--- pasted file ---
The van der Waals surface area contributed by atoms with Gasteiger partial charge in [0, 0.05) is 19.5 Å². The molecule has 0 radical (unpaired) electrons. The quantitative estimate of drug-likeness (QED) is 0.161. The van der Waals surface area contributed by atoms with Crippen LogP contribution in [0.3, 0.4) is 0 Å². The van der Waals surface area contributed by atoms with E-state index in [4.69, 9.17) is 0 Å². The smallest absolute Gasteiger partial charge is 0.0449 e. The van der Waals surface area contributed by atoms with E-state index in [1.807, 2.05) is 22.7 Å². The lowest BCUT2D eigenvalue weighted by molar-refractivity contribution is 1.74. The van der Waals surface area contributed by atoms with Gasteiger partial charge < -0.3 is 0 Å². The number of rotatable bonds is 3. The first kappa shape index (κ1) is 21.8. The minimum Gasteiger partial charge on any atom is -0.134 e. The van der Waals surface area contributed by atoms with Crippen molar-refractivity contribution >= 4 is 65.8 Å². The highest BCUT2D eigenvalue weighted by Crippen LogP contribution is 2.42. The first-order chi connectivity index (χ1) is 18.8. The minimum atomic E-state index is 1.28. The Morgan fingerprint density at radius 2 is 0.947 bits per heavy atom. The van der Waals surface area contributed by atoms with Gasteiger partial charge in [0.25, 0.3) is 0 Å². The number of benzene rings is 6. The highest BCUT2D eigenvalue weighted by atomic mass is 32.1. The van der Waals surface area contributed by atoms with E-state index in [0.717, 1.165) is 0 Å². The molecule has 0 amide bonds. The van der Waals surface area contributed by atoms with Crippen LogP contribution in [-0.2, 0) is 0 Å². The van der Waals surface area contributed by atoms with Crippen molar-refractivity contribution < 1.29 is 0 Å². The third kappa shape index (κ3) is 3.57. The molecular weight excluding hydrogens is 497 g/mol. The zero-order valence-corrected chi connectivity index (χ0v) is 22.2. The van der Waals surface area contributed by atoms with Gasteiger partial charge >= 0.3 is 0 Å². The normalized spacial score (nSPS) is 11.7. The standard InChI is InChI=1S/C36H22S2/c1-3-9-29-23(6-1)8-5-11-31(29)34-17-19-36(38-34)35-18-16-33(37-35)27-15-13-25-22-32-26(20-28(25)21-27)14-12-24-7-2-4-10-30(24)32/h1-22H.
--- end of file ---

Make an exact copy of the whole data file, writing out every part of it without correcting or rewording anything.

The van der Waals surface area contributed by atoms with Gasteiger partial charge in [0, 0.05) is 19.5 Å². The molecule has 0 radical (unpaired) electrons. The quantitative estimate of drug-likeness (QED) is 0.161. The van der Waals surface area contributed by atoms with Crippen LogP contribution in [0.3, 0.4) is 0 Å². The van der Waals surface area contributed by atoms with E-state index in [4.69, 9.17) is 0 Å². The smallest absolute Gasteiger partial charge is 0.0449 e. The van der Waals surface area contributed by atoms with E-state index in [1.807, 2.05) is 22.7 Å². The lowest BCUT2D eigenvalue weighted by molar-refractivity contribution is 1.74. The van der Waals surface area contributed by atoms with Gasteiger partial charge < -0.3 is 0 Å². The number of rotatable bonds is 3. The first kappa shape index (κ1) is 21.8. The minimum Gasteiger partial charge on any atom is -0.134 e. The van der Waals surface area contributed by atoms with Crippen molar-refractivity contribution >= 4 is 65.8 Å². The highest BCUT2D eigenvalue weighted by Crippen LogP contribution is 2.42. The first-order chi connectivity index (χ1) is 18.8. The minimum atomic E-state index is 1.28. The Morgan fingerprint density at radius 2 is 0.947 bits per heavy atom. The van der Waals surface area contributed by atoms with Gasteiger partial charge in [0.25, 0.3) is 0 Å². The number of benzene rings is 6. The highest BCUT2D eigenvalue weighted by atomic mass is 32.1. The van der Waals surface area contributed by atoms with E-state index in [0.717, 1.165) is 0 Å². The molecule has 0 amide bonds. The van der Waals surface area contributed by atoms with Crippen LogP contribution in [-0.2, 0) is 0 Å². The van der Waals surface area contributed by atoms with Crippen molar-refractivity contribution < 1.29 is 0 Å². The third kappa shape index (κ3) is 3.57. The molecular weight excluding hydrogens is 497 g/mol. The zero-order valence-corrected chi connectivity index (χ0v) is 22.2. The van der Waals surface area contributed by atoms with Gasteiger partial charge >= 0.3 is 0 Å². The normalized spacial score (nSPS) is 11.7. The standard InChI is InChI=1S/C36H22S2/c1-3-9-29-23(6-1)8-5-11-31(29)34-17-19-36(38-34)35-18-16-33(37-35)27-15-13-25-22-32-26(20-28(25)21-27)14-12-24-7-2-4-10-30(24)32/h1-22H.